TIME 100 (2016)

UNTITLED (COWBOY), RT: 15 minutes
Producer/Editor/Additional Cinematographer

Short documentary about Richard Prince's seminal act of appropriation of the Marlboro Man riding a horse under blue skies. While working at the tear-sheet department at Time Inc. Prince took pictures of the ads and cropped out the type, leaving only the iconic cowboy and his surroundings. That Prince didn’t take the original picture meant little to him and collectors. In 2005 Untitled (Cowboy) sold for $1.2 million at auction, then the highest publicly recorded price for the sale of a contemporary photograph. Prince’s rephotography helped to create a new art form — photography of photography — that foreshadowed the era of digital sharing and upended our understanding of a photo’s authenticity and ownership.


On June 16, 1976, several thousand Soweto students in South Africa set out to protest the introduction of mandatory Afrikaans-language instruction in their township schools. When skirmishes started to break out with the police, officers fired tear gas. Students hurled stones, the police shot real bullets into the crowd and a student, Hector Pieterson was killed. “At first, I ran away from the scene,” recalled Sam Nzima, who was covering the protests for the World. “But then, after recovering myself, I went back.” That is when Nzima says he spotted Pieterson fall down as gunfire showered above. What began as a peaceful protest soon turned into a violent uprising, claiming hundreds of lives across South Africa. The picture’s publication forced Nzima into hiding amid death threats, but suddenly the world could no longer ignore apartheid. The seeds of international opposition that would eventually topple the racist system had been planted by a photograph.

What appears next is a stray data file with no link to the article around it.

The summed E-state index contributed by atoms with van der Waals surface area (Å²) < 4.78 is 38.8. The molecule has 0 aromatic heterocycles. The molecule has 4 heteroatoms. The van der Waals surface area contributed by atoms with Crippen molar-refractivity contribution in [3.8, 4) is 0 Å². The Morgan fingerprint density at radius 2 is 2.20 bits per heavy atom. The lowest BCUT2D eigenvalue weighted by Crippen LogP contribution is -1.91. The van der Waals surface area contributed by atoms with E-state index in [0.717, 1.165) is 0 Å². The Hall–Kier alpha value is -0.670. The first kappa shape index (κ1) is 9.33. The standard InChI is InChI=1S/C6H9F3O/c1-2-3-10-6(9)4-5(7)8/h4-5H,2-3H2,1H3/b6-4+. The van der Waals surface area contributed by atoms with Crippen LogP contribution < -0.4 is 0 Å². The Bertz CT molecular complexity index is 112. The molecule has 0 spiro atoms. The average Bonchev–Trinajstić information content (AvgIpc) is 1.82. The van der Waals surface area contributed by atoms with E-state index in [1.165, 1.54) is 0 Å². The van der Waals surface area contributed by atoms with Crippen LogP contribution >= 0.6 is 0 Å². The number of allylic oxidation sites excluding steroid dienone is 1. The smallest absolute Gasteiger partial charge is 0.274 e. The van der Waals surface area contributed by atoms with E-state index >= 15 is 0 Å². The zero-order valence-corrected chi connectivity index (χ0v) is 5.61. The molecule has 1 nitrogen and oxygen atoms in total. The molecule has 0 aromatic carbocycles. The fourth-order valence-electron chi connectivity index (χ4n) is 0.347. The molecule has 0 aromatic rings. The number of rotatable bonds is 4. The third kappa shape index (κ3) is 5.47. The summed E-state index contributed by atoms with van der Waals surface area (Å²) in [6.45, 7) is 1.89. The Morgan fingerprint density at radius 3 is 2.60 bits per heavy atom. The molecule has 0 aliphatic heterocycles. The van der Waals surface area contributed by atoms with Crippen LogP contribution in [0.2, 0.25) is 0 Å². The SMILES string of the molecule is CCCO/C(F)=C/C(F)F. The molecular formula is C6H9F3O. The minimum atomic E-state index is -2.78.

In this short documentary, photographer Donna Ferrato and her subject speak together for the first time about how these first images of unfolding domestic violence came to be. In 1982, Ferrato had approached magazine editors to publish the images, but all refused. So Ferrato took it upon herself to publish herself in her 1991 book Living With the Enemy. The landmark volume chronicled domestic-­violence episodes and their aftermaths, including those of the pseudonymous Garth and Lisa. Their real names are Elisabeth and Bengt; his identity was revealed for the first time as part of this project. Ferrato captured incidents and victims while living inside women’s shelters and shadowing police. Her work helped bring violence against women out of the shadows and forced policymakers to confront the issue.

Go to Time Magazine's 100 Photos project site.